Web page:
Known for its deep waters, Dugi Otok is a top location for big game fishing. The island is especially abundant with species like gilt-head bream and red mullet. With several fishing spots ranging from shallow inshore areas to deep offshore waters, Dugi Otok offers something for every angler. The best time to visit is during the late summer when the sea conditions are most favorable.

Aerial view of the Sakarun beach  on Dugi otok, Croatia
Bay on Dugi Otok

When to go fishing in the Adriatic?

In general, summer is the high season for Adriatic Sea fishing in Croatia. Most people want to take advantage of the warm weather and combine the fishing pleasures with a vacation on the beach. The months of June, July, and August are perfect for that. Book the accommodation as early as possible, since they quickly become unavailable in this crowded time.

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Hang on to it!

That being said, many anglers’ favorite month is September. There are fewer crowds, while the temperatures are still high. These months after the high season are also the best time to go offshore fishing for Bluefin Tuna, Mahi Mahi, and Swordfish.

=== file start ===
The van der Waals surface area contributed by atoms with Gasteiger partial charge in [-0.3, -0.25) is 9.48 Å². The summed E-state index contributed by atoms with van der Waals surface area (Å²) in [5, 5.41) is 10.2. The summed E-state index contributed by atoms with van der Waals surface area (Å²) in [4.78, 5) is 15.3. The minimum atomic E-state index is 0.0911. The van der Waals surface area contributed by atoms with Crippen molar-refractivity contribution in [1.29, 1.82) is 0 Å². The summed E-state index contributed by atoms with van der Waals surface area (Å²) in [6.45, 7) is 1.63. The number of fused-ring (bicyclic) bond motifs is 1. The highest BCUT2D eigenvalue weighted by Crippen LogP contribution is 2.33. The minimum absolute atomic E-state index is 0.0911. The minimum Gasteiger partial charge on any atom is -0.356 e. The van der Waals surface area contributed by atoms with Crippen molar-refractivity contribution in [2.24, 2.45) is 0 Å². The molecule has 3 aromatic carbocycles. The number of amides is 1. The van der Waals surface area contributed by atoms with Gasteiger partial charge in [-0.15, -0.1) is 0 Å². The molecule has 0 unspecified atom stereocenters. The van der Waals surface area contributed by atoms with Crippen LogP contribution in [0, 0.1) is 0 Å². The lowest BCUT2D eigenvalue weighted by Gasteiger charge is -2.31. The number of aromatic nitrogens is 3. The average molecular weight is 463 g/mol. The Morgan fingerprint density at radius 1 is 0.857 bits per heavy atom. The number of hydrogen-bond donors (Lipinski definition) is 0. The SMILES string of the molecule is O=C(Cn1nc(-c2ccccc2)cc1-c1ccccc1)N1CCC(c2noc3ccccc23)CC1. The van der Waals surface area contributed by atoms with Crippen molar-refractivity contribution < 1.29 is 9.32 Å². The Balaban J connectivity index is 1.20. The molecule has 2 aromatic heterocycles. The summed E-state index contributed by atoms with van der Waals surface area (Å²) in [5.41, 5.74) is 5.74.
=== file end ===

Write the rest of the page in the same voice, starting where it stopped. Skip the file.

Are there any rules?

Everyone over the age of 14 needs a permit for fishing in Croatia. They can be easily obtained at any tourist agency with your ID or a passport, but the costs vary on the type of your license. You can either buy a recreational license or a sports license, but you must be a member of the Croatian Sport Sea Fishin Association or a similar foreign organization.

Fishing boat pulling two other smaller fishing boats
Our captains are among the exclusive 12 with a license for tuna fishing in Croatia

There is a special license for catching tuna and swordfish, but you must release the tuna before pulling it on board. Only 12 captains in Croatia have the license to catch it and bring it to shore. If you want a chance at that, check out our Tuna Fishing Trips.